Fordham senior Kaitlyn Lyngaas recalls a curious comment Joseph M. McShane, SJ, made during her first days at Fordham four years ago. “A Fordham education should leave you bothered,” the University’s president told freshmen.
At the time, Lyngaas envisioned a Fordham education as a means to an end: a comfortable medical career. Instead, the Illinois native has spent her undergraduate years grappling with thorny and complicated issues of international poverty and justice. She is spending her senior year working with refugees and writing a thesis on the treatment of children in the immigration court system.
“I think Fordham completely changed my vision of the world,” she says. “My eyes were opened to all the things happening in the world. It bothered me.”
A class on Latin American history introduced her to imperialism, global poverty, and the need for social change. She wanted to do something. Moral and political questions raised in that course led her to Fordham’s Institute of International Humanitarian Affairs (IIHA), where she interned for several semesters, eventually taking on humanitarian affairs as one of her majors (the other is political science).
“She’s smart, dedicated, really everything you want in a Fordham student,” says IIHA Executive Director Brendan Cahill. “She has intense passion for the world but also compassion for those not as fortunate. It has been wonderful to see her grow at Fordham.”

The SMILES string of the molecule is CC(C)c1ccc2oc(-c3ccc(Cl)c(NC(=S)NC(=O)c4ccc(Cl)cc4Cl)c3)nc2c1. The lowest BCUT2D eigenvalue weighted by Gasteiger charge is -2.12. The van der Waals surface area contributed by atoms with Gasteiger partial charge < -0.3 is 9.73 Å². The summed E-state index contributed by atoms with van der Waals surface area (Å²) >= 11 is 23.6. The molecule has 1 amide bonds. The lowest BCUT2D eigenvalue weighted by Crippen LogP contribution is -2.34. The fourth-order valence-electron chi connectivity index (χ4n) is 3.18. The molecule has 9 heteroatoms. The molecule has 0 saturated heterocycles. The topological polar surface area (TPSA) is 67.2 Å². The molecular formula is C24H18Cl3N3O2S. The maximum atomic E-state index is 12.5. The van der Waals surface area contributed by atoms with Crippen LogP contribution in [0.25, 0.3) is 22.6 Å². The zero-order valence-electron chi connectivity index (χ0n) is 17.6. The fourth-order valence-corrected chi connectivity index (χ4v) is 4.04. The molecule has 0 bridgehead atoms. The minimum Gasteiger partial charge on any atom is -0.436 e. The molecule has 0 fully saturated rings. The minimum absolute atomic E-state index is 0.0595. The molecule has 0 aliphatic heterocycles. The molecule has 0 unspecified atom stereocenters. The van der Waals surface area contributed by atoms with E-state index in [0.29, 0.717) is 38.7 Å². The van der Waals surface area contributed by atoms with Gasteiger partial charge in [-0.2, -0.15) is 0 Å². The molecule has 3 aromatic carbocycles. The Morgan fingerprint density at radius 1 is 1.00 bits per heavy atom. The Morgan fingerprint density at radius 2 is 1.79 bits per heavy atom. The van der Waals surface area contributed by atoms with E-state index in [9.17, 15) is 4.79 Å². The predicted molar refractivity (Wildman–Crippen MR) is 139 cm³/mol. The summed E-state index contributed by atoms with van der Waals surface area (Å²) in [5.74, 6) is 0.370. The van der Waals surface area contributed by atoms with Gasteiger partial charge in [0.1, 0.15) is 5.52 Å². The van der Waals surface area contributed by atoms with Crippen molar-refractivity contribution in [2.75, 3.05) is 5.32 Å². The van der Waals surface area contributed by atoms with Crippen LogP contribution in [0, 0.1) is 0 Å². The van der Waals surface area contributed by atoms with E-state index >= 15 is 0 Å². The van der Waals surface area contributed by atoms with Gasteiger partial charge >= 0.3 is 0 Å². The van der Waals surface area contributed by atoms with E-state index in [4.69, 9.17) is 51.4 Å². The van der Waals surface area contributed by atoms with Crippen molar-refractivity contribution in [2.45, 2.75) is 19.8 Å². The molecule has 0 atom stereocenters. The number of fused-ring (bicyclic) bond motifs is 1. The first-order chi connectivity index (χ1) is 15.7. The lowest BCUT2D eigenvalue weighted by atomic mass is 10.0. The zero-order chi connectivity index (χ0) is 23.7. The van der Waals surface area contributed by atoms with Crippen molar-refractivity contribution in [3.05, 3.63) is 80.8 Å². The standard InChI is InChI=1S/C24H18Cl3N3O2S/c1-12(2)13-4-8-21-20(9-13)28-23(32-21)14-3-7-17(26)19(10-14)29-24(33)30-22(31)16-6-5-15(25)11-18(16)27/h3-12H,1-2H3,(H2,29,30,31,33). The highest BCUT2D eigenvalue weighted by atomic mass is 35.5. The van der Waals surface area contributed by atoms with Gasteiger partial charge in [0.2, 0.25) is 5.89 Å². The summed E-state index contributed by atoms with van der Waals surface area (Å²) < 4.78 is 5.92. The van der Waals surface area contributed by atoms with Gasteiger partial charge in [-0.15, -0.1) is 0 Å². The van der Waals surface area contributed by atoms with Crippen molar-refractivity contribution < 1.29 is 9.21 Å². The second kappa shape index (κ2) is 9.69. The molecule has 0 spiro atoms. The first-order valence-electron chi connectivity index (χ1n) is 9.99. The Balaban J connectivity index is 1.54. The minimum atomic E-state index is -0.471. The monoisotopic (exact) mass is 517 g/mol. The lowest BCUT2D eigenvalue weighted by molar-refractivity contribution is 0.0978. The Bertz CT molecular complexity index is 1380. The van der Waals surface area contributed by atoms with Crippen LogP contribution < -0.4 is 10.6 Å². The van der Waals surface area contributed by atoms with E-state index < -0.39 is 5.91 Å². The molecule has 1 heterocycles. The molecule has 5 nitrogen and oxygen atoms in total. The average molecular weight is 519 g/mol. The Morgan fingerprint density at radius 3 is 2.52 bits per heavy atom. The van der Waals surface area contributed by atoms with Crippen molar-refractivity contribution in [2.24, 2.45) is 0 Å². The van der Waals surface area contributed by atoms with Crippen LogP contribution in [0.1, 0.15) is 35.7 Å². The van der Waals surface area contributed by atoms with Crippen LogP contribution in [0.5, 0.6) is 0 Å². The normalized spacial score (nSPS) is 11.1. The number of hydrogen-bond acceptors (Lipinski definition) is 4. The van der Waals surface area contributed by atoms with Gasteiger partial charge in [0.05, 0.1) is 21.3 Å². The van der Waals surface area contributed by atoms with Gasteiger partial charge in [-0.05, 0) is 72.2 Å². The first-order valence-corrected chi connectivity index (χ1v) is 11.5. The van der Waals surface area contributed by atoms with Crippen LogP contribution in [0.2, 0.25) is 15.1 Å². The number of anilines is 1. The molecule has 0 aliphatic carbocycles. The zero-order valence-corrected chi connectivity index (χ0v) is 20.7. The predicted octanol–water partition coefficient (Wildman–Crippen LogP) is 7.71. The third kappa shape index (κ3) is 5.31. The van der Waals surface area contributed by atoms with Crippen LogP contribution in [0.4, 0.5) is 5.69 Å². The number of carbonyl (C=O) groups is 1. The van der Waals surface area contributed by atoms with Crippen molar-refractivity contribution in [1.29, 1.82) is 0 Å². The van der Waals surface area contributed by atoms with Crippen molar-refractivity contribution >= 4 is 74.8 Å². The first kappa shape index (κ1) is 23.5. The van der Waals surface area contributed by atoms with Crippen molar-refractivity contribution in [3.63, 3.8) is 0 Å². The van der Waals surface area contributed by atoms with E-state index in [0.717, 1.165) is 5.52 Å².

Lyngaas credits IIHA with exposing her to humanitarian workers from across the globe. At one time, she thought she would become an international aid worker or human rights advocate herself. She interned at Human Rights Watch last summer. But as Lyngaas studied the complexity of mounting a response to crises in foreign countries, particularly those where there is a history of racism and colonialism, she became convinced that she can help best by staying home. “I feel like my voice is best put to use in a culture I do understand. I still have this interaction,” she says, “but in a context more relevant to my experience.”
That’s what led her to Catholic Charities’ Refugee Resettlement program, where she has been part of the response to the primary humanitarian crisis of our day—the mass migration of refugees out of inhabitable and dangerous nations. Lyngaas helps Central American families file paperwork to legally bring to the United States the children they left behind in El Salvador, Honduras, and Guatemala.
In December, the first children arrived. “Seeing the look of relief on their faces, you feel like you are really helping these people,” Lyngaas says.
The Fordham College at Lincoln Center senior also volunteers through Catholic Charities to help recent refugees from all corners of the world construct their resumes—often translating informal work in another country into something that can help people land a job in this one. And she helps the newcomers adjust to life in the United States. There are lessons on cultural norms from the simple to the profound: shaking hands, making eye contact, filing taxes, and the fact that same-sex marriage is legal and polygamy is not.
The education Lyngaas pursued in and out of the classroom has left her unsettled. She’s not exactly sure what she’ll do after graduation, but she knows it will be with people striving for a safe landing, a secure life.
“People are the same wherever they are from,” she says. “They want to be a part of a community. They want to thrive. And they want to better their lives.”
—Eileen Markey, FCRH ’98